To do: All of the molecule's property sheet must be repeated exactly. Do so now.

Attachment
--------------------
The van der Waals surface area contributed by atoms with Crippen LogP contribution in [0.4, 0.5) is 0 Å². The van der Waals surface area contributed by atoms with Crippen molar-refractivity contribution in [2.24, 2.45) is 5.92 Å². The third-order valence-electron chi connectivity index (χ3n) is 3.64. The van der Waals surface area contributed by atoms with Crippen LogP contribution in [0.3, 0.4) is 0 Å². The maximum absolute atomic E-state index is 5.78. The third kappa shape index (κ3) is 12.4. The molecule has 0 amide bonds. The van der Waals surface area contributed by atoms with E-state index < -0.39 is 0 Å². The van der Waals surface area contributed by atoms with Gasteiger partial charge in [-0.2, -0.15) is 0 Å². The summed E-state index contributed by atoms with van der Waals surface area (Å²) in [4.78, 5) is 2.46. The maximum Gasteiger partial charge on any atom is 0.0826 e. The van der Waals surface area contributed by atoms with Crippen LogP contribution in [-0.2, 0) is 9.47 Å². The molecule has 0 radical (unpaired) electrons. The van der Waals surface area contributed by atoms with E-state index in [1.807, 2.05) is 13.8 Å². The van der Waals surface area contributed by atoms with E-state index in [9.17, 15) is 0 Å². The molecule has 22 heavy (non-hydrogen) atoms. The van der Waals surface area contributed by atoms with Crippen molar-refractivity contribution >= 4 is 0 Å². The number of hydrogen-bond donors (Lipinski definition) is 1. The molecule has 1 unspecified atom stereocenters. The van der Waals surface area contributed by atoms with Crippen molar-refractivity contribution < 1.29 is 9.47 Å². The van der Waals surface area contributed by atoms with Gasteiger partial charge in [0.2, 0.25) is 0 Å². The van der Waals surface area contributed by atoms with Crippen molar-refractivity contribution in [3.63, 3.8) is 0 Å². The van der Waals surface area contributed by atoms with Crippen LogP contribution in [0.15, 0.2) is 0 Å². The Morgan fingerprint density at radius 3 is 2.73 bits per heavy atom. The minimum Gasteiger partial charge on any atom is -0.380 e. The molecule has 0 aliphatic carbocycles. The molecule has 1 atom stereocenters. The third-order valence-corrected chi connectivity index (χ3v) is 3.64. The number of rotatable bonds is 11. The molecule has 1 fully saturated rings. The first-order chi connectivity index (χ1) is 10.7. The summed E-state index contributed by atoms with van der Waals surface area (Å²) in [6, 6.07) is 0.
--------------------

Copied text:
The van der Waals surface area contributed by atoms with Crippen LogP contribution in [0.4, 0.5) is 0 Å². The van der Waals surface area contributed by atoms with Crippen molar-refractivity contribution in [2.24, 2.45) is 5.92 Å². The third-order valence-electron chi connectivity index (χ3n) is 3.64. The van der Waals surface area contributed by atoms with Crippen LogP contribution in [0.3, 0.4) is 0 Å². The maximum absolute atomic E-state index is 5.78. The third kappa shape index (κ3) is 12.4. The molecule has 0 amide bonds. The van der Waals surface area contributed by atoms with E-state index < -0.39 is 0 Å². The van der Waals surface area contributed by atoms with Gasteiger partial charge in [-0.2, -0.15) is 0 Å². The summed E-state index contributed by atoms with van der Waals surface area (Å²) in [4.78, 5) is 2.46. The maximum Gasteiger partial charge on any atom is 0.0826 e. The van der Waals surface area contributed by atoms with Crippen LogP contribution in [-0.2, 0) is 9.47 Å². The molecule has 0 radical (unpaired) electrons. The van der Waals surface area contributed by atoms with E-state index in [1.807, 2.05) is 13.8 Å². The van der Waals surface area contributed by atoms with E-state index in [9.17, 15) is 0 Å². The molecule has 22 heavy (non-hydrogen) atoms. The van der Waals surface area contributed by atoms with Crippen molar-refractivity contribution >= 4 is 0 Å². The number of hydrogen-bond donors (Lipinski definition) is 1. The molecule has 1 unspecified atom stereocenters. The van der Waals surface area contributed by atoms with Crippen molar-refractivity contribution < 1.29 is 9.47 Å². The van der Waals surface area contributed by atoms with Gasteiger partial charge in [0.2, 0.25) is 0 Å². The van der Waals surface area contributed by atoms with Crippen molar-refractivity contribution in [3.63, 3.8) is 0 Å². The van der Waals surface area contributed by atoms with Crippen LogP contribution in [0.15, 0.2) is 0 Å². The Morgan fingerprint density at radius 3 is 2.73 bits per heavy atom. The minimum Gasteiger partial charge on any atom is -0.380 e. The molecule has 0 aliphatic carbocycles. The molecule has 1 atom stereocenters. The third-order valence-corrected chi connectivity index (χ3v) is 3.64. The number of rotatable bonds is 11. The molecule has 1 fully saturated rings. The first-order chi connectivity index (χ1) is 10.7. The summed E-state index contributed by atoms with van der Waals surface area (Å²) in [6, 6.07) is 0.